Good small-group decisions depend on everyone in the group participating and sharing the best ideas and information they have.
Roles (If a role is not filled, fill it or encourage a colleague to fill it. Consider filling a role that you don’t normally.)
- expediter – keeps group on task
- gatekeeper – encourages participation, prevents domination
- supplier – offers ideas
- analyzer – assesses the value of ideas
- supporter – makes sure everyone feels OK emotionally
- recorder – writes down group decisions and directives
Sit in a Circle – A table with a head creates a power structure which might intimidate and discourage participation, and informal scattering around a room may make it harder to stay on task.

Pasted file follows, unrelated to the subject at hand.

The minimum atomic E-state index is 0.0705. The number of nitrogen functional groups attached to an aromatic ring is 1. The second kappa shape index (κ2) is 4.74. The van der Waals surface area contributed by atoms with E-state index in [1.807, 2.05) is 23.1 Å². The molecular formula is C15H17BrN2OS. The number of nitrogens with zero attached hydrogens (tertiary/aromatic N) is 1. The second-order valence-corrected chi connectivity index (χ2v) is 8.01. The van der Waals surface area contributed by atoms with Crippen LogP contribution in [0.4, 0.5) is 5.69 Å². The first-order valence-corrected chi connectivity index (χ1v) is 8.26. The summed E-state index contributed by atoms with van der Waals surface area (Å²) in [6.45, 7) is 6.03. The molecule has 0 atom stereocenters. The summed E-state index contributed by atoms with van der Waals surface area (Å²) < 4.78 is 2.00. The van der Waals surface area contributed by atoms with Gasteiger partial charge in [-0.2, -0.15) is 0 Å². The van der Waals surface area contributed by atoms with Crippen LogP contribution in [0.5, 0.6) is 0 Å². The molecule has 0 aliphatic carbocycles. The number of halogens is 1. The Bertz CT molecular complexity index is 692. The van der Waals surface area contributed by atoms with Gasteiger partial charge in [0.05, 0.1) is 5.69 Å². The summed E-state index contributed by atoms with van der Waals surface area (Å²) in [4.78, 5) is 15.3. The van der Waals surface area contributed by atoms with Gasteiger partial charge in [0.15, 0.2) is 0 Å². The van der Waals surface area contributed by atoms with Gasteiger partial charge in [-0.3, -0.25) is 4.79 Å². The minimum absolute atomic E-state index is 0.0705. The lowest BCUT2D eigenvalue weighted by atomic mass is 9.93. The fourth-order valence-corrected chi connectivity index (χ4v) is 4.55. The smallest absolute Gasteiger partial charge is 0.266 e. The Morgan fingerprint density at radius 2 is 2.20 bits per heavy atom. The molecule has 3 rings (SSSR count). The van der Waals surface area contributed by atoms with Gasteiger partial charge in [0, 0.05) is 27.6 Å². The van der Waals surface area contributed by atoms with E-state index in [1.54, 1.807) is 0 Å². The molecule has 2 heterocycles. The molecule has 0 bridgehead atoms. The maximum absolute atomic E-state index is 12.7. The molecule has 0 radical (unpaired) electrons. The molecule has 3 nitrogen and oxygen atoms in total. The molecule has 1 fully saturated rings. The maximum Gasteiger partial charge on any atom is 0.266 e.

Set a Clear Goal
Consensus – Everyone may not agree wholeheartedly, but everyone agrees to support the decision.
Get Committed or Get Out
Be Prepared – Know what the meeting is about, and what information you’re expected to bring. Bring your calendar or appointment book.
What is consensus? How is it different from majority rule? Why is consensus important?
How will you apply this to work or school? Be specific. Give examples. (This is the oral report part—you will share this orally in class.)
You will be graded on three criteria:
_____/4 Clearly describe/define the concept from class that you will be applying.
_____/4 explain the problem in detail.
_____/4 explain how you will apply the concept you learned in class to help you improve the problem.
If there are no problems or things that could improve, or if the situation is beyond help, choose another small group.